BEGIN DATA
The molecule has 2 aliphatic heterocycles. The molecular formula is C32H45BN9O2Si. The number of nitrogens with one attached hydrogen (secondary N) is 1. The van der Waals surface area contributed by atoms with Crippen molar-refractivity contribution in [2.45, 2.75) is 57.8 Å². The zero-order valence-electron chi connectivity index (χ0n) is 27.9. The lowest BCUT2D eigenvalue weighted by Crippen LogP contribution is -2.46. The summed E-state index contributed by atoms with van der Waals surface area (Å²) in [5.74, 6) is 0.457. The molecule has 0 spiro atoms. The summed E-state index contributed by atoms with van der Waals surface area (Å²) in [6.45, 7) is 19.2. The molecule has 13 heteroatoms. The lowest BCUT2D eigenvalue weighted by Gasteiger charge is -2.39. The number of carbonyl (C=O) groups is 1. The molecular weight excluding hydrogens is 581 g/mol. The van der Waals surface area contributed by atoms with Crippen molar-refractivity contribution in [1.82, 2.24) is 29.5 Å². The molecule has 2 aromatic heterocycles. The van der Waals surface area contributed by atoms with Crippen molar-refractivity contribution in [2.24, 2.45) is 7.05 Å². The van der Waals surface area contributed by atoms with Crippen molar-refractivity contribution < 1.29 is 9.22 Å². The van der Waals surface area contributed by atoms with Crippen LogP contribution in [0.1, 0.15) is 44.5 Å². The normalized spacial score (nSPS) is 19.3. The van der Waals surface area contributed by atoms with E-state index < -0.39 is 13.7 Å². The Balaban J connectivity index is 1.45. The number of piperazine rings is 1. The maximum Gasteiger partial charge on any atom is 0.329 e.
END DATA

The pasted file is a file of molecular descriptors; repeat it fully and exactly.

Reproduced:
The molecule has 2 aliphatic heterocycles. The molecular formula is C32H45BN9O2Si. The number of nitrogens with one attached hydrogen (secondary N) is 1. The van der Waals surface area contributed by atoms with Crippen molar-refractivity contribution in [2.45, 2.75) is 57.8 Å². The zero-order valence-electron chi connectivity index (χ0n) is 27.9. The lowest BCUT2D eigenvalue weighted by Crippen LogP contribution is -2.46. The summed E-state index contributed by atoms with van der Waals surface area (Å²) in [5.74, 6) is 0.457. The molecule has 0 spiro atoms. The summed E-state index contributed by atoms with van der Waals surface area (Å²) in [6.45, 7) is 19.2. The molecule has 13 heteroatoms. The lowest BCUT2D eigenvalue weighted by Gasteiger charge is -2.39. The number of carbonyl (C=O) groups is 1. The molecular weight excluding hydrogens is 581 g/mol. The van der Waals surface area contributed by atoms with Crippen molar-refractivity contribution in [1.82, 2.24) is 29.5 Å². The molecule has 2 aromatic heterocycles. The van der Waals surface area contributed by atoms with Crippen molar-refractivity contribution in [2.24, 2.45) is 7.05 Å². The van der Waals surface area contributed by atoms with Crippen molar-refractivity contribution < 1.29 is 9.22 Å². The van der Waals surface area contributed by atoms with Crippen LogP contribution in [0.1, 0.15) is 44.5 Å². The normalized spacial score (nSPS) is 19.3. The van der Waals surface area contributed by atoms with E-state index < -0.39 is 13.7 Å². The Balaban J connectivity index is 1.45. The number of piperazine rings is 1. The maximum Gasteiger partial charge on any atom is 0.329 e.